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Flashcards in Diarrhoeal Disease Deck (50)
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1

What are the different causes of Diarrhoea?

Bacteria

Viral (rotavirus, norovirus)

Protozoa (Giardia, etc)

Fungal (mycotoxins)
non-infectious (Coeliac disease, lactose-intolerance, etc)

2

What are the three main types of bacteria that cause diarrhoea?

•  Vibrio cholerae
•  Campylobacter jejuni!
•  Clostridium difficile!

3

What are the three types of diarrhoea?

•  acute watery diarrhoea
•  acute bloody diarrhoea
•  persistent diarrhoea

4

Describe the duration and how acute water diarrhoea is caused?

lasts several hours or days,
and includes disease caused by Vibrio cholerae, Escherichia coli and Rotavirus

5

How and by what is acute bloody diarrhoea caused?

also called dysentery-
mainly caused by Shigella- often a result of tissue
invasion

6

Describe the duration and how persistant diarrhoea and what it causes?

– lasts 14 days or longer- a
major cause of malnutrition in children

7

What doeas Vibrio cholerae microbiology?

•  Gram-negative, comma-shaped bacterium
•  Flagellum at one cell pole!

8

What is the source, reservoir, transmission of V. cholerae?

Associated with shellfish

Lack of sanitation when disasters occur i.e. human faeces in water

Need a high dose for infections to occur (10^4 - 10^6)

9

Is V.cholerae prevelant in nz?

no. However there are 5 million cases around the world a year

10

How does V.cholerae colonize and become virulent? i.e. how does it work to cause the disease?

Large doses allow some cholerae to survive the stomach and small intestine using the pilus.

They then secrete the cholera toxin which only the virulent strains can do.

11

How does the cholera toxin cause the disease?

The toxin = A and B = AB5 family toxin
A = 1 subunit
B = 5 subunits only bind to enterocytes
So B binds to enterocytes and the cell endocytoses the whole toxin.
The toxin goes to endosome, Golgi then ER.
ER releases the A subunit which is an enzyme that stimulates the adenylate cyclase converting ATP to cAMP.
cAMP activates Cl- channels causing the efflux of Cl-. Na+ follows the gradient creating an osmotic IMBALANCE causing water to leave the cell and enter the gut lumen resulting in DIARRHOEA.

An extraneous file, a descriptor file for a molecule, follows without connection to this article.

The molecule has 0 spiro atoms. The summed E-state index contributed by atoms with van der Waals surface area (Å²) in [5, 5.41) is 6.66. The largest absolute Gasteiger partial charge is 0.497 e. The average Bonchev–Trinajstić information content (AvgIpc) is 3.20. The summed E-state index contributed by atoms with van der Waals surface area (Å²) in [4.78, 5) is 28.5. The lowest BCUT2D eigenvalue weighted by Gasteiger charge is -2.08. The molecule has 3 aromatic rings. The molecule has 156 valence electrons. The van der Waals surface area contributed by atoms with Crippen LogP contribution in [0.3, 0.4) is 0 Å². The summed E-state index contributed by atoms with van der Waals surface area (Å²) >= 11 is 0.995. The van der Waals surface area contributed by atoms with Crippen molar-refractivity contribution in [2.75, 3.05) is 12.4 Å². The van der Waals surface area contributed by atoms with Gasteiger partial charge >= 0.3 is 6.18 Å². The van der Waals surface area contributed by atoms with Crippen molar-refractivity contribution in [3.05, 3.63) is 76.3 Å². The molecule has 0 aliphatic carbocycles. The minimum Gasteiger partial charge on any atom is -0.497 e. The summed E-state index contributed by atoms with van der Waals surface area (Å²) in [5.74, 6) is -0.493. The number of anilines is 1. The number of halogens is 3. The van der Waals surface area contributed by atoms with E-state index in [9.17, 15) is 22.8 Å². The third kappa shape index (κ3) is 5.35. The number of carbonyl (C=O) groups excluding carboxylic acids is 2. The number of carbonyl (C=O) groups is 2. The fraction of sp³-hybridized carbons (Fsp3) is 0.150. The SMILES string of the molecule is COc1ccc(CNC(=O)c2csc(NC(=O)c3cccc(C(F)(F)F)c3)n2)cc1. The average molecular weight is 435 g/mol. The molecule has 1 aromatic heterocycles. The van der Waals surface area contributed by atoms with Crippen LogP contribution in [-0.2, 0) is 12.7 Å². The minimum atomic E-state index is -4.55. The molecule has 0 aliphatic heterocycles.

12

What are two important characterics of V.cholera disease?

It causes deregulation i.e. osmotic imbalance but DOES NOT cause cellular damage.
There is no inflammation
no physical damage to the epithelial cells in the gut.
RECOVERY is quick

13

What are the symptoms of V.Cholera?

Vomiting (1-2L/day)
Rice water stools (20L/day)
Headache due to thick blood when severe
Dehydration leading to shock
NON-BLOODY stools

14

In moderate dehydration regarding V.cholera what are the symptoms?

tired
thirsty
decreased urine output
dry skin
headache

15

In severe dehydration regarding V.cholera what are the symptoms?

* Lack of sweating
* Little or no urination — any urine that is produced will be dark yellow or amber !
* Sunken eyes
* Shriveled and dry skin that lacks elasticity and doesn't "bounce back" when pinched into a fold
* Low blood pressure
* Rapid heartbeat
* Rapid breathing

16

How do you treat a moderate dehydration due to v.cholera?

good hygiene
intravenous fluid
improved sanitation

17

How do you treat severe dehydration due to v.cholera?

intravenous fluid
Oral rehydration salts solution
mixute of clean water, salt and sugar which is absorbed replacing lost water
antibiotics

18

Which antibiotic should be used for severe and maybe moderate cases?

Doxycycline

19

Why is doxycycline effective?

* Cheap, effective antibiotic against V. cholerae!
* Kills bacteria
* Reduces duration of symptoms
* Reduces shedding
* In an epidemic this reduces pressure on water for
rehydration and reduces numbers of bacteria shed into the local environment!
* Use after vomiting phase has ended

20

Case Numbers = Campylobacter

6708, 153.6

21

Case Numbers = Salmonella

1178, 27

22

Case Numbers = Shigella

101, 2.3

23

Case Numbers = VTEC

163, 3.7

24

Case Numbers = Yersinia

423, 9.7

25

How do you kill campylobacter on a daily basis?

cooking meat well

26

What is the incubation period of campylobacter

2-11 days

27

What is the duration of the disease caused by campylobacter?

3 days to 3 weeks

28

What are the symptoms of campylobacter?

* Diarrhoea, sometimes bloody
* Abdominal cramps
* Fever
* Sometimes bacteraemia – particularly in neonates and
compromised adults
* death is rare - mainly in infants

29

How does campylobacteriosis work?

Small dose, don't have endospores killed by heat.
BUT
they work by having several virulence factors i.e. lipooligosacchaide which is proinflammatory
Capsule for immune evasion
CDT - cytolethal distending toxin that leads to cell death

30

What do campylobacter look under the microscope?

* darkfield or phase-contrast microscopy of faecal
specimens demonstrates the characteristic darting

* Gram stain of the stool show slim, short (0.3-0.6 µm), curved rods.
* cultured on Selective and discriminative agars. Look like watery drops on agar plates